A better stepmother than anyone could have anticipated, Margot gave birth to two children and endured three unsuccessful pregnancies. After the third, ‘she and Henry had separate rooms, so in one respect their marriage ended in 1907.’ Mrs Bennett calculates that ‘she left her husband’s bed after only 11 years of marriage’ – which makes all the more poignant the advice that she gave in 1923 to ‘Cimmie’ Mosley: ‘Dear child, you look very pale and must not have another baby for a long time. Henry always withdrew in time, such a noble man.’ Perhaps that was what qualified him to be thought the last of the Romans.
Sir Oswald Mosley, who gleefully purveyed this story, was ‘left pondering the effect of this private exercise on public affairs’. Asquith, he would have agreed, was as much a practitioner of coitus interruptus in politics as in the bedroom. Predisposed to staving off decisions, he preferred to ‘wait and see’. Mrs Bennett does not rate him very high as a statesman, especially after the outbreak of war. His fault, she oddly reasons, was increasingly to look beyond Margot for counsel and encouragement. Instead of utilising her proved ability for ‘handling people and awkward situations’, Asquith entrusted his secrets to the bosoms of younger confidantes. His reliance upon them, more detrimental than most of his biographers would concede, made him reckless and vulnerable. In particular, Venetia Stanley’s ‘unfeeling attitude deserves more condemnation than it has received’, for it inflicted far greater anxiety than Margot admitted.
Here the author is on shaky ground. No specialist in political history, she may be forgiven for pre-dating Gladstone’s conversion to Home Rule or Balfour’s to protectionism. Her descriptions of Irish controversies are terribly muddled, and she misspells the names and confuses the party labels of minor figures. More to the point, she vastly overestimates the value of Margot’s intrusions into diplomatic and Parliamentary affairs, including her usefulness ‘as a go-between when Asquith was difficult to get hold of’. Pushed aside, Margot ‘was never given a chance to persuade her husband to be merciful’ in the Casement affair, nor could she warn him against the portentous folly of appointing Lloyd George to the War Office. In a sense, or so we are invited to believe, her fall prefigured his own.
Better-equipped to deal with Margot’s relationships with couturiers than with the complexities of high politics, Mrs Bennett flounders in her treatment of pre-war constitutional disputes and post-war alignments. Had she read Lord Beaverbrook’s three-volume history, which she omits from her bibliography and mistakenly assumes to be a collation of diary extracts, she might have grasped (among other things) the absurdity of Margot’s alliance with H.A. Gwynne, editor of the ultra-Tory Morning Post. From A.J.P. Taylor’s biography, another startling omission, she might have discovered that the Asquiths gratefully received an annuity from Beaverbrook. Her single reference to the General Strike, which set the stage for Asquith’s removal from the Liberal leadership, relates to Margot’s hysterical fear that soft woollen undergarments would be in short supply if the conflict lasted. Margot’s enthusiasm for Neville Chamberlain and his policies of appeasement, diametrically opposed to her stepdaughter Violet’s stand, is glossed over.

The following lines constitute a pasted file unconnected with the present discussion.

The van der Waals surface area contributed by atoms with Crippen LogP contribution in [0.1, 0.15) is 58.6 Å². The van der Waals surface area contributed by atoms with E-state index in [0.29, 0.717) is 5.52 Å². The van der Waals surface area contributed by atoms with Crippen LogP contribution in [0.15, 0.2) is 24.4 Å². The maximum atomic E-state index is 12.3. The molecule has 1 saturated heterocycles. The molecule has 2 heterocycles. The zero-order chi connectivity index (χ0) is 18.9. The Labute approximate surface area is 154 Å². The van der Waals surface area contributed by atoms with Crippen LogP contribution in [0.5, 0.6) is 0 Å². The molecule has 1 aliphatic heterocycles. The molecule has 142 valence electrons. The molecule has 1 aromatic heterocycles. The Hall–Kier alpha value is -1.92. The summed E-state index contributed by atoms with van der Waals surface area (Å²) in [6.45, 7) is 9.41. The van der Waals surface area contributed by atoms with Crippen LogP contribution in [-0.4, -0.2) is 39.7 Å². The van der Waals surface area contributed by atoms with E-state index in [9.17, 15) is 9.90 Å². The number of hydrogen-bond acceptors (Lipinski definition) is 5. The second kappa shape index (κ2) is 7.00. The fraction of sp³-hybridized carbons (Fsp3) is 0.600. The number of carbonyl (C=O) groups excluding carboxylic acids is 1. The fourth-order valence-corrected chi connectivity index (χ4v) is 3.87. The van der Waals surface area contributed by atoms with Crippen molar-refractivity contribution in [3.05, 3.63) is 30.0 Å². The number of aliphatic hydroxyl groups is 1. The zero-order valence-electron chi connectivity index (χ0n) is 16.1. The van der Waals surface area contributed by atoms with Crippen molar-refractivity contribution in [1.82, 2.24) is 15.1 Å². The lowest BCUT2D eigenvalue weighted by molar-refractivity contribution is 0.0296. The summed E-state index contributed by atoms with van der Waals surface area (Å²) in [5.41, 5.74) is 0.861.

Raymond, the eldest of Margot’s stepchildren, remarked that she ‘says and does things that you never forget, and remembers things that you never say or do’. That tendency was heightened with the passing years of adversity until, as Lord David Cecil concluded, she betrayed an ‘inability to distinguish between reality and fancy’. Her immediate impressions of people were sometimes alarmingly acute, but her impressions of events were more often faulty and never more so than when she strenuously maintained that she was delivering the truth. For Mrs Bennett to rely so heavily on Margot’s published and unpublished writings is to run the risk of double jeopardy. However vigorously she puts the case for Margot’s uniqueness, she herself does not seem to realise quite how unique Margot actually was. No prime ministerial spouse has come close to matching her audacity, self-possession or bravura. It is to fiction that one must look to find her equivalent. Trollope’s Lady Glencora, by then Duchess of Omnium and the wife of a prime minister, was well aware that ‘people abused her and laughed at her. They said that she intrigued to get political support for her husband, – and worse than that, they said that she failed. She did not fail altogether ... She had not become an institution of granite as her dreams had fondly told her might be possible; – for there had been moments in which she had almost thought that she could rule England by giving dinner and supper parties, by ices and champagne. But in a dull, phlegmatic way, they who ate the ices and drank the champagne were true to her ... There was just enough of success to prevent the abandonment of her project which she so often threatened, but not enough to make her triumphant.’ Margot, if not her biographer, would have understood perfectly.